Even when I had been a committed Death Eater, it had come in handy. It helped if you knew what exactly you fought against. Knowing about something and understanding how it works didn’t necessarily mean that one supported it – something most of the Dark Lord’s followers have never grasped.
I reached for a mug. The bright yellow one among the white ones reminded me of Dumbledore, who had given it to me last Christmas, and I sank against the sideboard, suddenly feeling a little weak.
How did you approach your friend and long standing comrade-in-arms when you knew that you most probably were going to kill him in the foreseeable future?
I knew that Draco wouldn’t be up to the task the Dark Lord had set him. He would certainly try to fulfil it, but eventually fail so that the duty would fall onto me.
I also knew Dumbledore wasn’t afraid of dying. He had been prepared to die for the greater good for years. I had heard him saying many times that to the well-organised mind, death was but the next great adventure.
But I couldn’t imagine that he ever expected to be killed by someone from his own side. However, it wasn’t too difficult to guess what he would ask of me when I would tell him about it. In the past he had asked me to do several things that might seem unusual or even questionable to most people.
The whistling kettle jolted me back to the present.
I filled the boiling water into the pot, took the pot and the yellow mug and went back into the sitting room, where a chilly draft seemed to greet me.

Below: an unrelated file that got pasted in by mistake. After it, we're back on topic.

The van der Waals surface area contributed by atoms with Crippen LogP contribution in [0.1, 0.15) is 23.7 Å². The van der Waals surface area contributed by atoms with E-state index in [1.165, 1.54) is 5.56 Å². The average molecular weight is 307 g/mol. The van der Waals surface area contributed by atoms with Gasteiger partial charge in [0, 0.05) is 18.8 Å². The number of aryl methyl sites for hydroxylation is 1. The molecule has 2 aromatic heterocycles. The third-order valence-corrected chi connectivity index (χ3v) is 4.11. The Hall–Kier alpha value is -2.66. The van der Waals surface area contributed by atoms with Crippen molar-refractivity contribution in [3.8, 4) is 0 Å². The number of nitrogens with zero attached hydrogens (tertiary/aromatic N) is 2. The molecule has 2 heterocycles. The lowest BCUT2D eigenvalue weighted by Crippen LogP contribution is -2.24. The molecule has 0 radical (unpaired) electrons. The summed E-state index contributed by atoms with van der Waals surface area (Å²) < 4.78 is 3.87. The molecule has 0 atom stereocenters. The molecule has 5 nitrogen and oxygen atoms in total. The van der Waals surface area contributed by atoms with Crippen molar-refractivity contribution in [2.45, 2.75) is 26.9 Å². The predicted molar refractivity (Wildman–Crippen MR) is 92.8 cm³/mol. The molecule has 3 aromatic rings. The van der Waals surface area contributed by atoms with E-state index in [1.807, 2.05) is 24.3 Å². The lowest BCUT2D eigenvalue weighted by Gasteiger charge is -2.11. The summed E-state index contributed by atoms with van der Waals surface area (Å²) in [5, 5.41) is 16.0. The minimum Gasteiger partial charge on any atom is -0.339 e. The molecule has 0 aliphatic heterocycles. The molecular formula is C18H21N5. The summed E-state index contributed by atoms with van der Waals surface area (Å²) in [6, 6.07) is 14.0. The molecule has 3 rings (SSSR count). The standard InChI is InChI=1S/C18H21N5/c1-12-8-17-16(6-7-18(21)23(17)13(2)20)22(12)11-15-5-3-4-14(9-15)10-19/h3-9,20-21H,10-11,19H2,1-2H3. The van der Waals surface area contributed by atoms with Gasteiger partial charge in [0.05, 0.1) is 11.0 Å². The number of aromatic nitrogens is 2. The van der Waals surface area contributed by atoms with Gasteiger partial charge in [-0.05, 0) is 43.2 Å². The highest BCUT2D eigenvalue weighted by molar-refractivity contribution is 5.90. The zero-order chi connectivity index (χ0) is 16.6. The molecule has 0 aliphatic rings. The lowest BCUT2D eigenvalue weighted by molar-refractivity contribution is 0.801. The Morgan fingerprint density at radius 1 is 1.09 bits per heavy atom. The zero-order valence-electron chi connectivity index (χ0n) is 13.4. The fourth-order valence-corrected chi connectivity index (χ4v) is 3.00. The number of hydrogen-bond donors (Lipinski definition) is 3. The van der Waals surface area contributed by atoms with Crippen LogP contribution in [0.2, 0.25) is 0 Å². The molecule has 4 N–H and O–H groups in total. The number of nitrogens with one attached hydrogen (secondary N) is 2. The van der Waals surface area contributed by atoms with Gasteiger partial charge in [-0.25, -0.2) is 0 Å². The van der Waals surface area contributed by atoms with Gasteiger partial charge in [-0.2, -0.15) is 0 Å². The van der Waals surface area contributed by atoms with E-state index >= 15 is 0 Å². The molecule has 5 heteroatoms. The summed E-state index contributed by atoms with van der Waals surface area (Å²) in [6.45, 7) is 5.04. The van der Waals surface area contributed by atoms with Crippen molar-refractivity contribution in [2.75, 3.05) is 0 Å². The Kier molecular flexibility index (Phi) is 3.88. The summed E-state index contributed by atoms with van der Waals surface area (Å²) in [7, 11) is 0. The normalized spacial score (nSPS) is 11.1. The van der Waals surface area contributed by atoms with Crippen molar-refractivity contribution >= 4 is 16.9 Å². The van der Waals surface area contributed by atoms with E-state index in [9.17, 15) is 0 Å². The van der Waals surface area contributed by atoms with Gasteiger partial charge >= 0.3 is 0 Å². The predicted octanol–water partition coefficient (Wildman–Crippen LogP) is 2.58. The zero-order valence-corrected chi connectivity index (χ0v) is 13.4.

I flopped onto the sofa, freezing for a moment when an elastic spring squeaked, but no other sound could be heard.
If the situation weren’t so dire, I would be tempted to laugh out loud.
What only I and Dumbledore knew was that Dumbledore was dying. The curse he had been hexed with when he had destroyed the Dark Lord’s Horcrux in Marvolo Gaunt’s ring last week was slowly going to kill him. The moment he had returned to Hogwarts, I had given him some healing potions, but the curse had proven to be too dark. All the potions could do was postpone the inevitable, not stop it.
Now it no longer mattered anyway. I had saved him from certain death by the Dark Lord’s hand, only to kill him myself instead. If I were lucky, he’d die before I had to kill him, but then I’ve never been very lucky in my life.
I poured myself a mug of tea and took a sip, hoping that the beverage would chase away the chill.
Usually I never was cold. Usually I felt comfortable at my home but not this morning.
I looked around the sitting room, which I have known as long as I could remember. All four walls were covered by book shelves. Most of the books were wizarding books but a few were Muggle ones. My father had loved to read his Dickens. I had kept his books but placed them on a top shelf and changed their covers in case an unwanted visitor might have the urge to look around too closely.
The shelves lent the room a distinctly gloomy atmosphere and the sparse furniture didn’t help either, but I liked it this way. It was familiar and reminded me of my childhood. Sitting on the sofa and feeling the threadbare fabric beneath my hands reminded me of my mother, who used to sit here, while my father had preferred the old armchair.
I sipped some more tea, enjoying the slightly bitter taste on my tongue, before I put the mug on the rickety table before me.
Last summer, Minerva McGonagall had visited me on some Order business. She hadn’t commented on my home, but the expression on her face had shown me that she felt uncomfortable. Not because she was used to more luxury, but because of the confined space and the darkness. It had been obvious that she had felt trapped. She had constantly been looking at the curtain, which I usually kept closed, and, at one point, I had been convinced she’d ask me to open them but she hadn’t.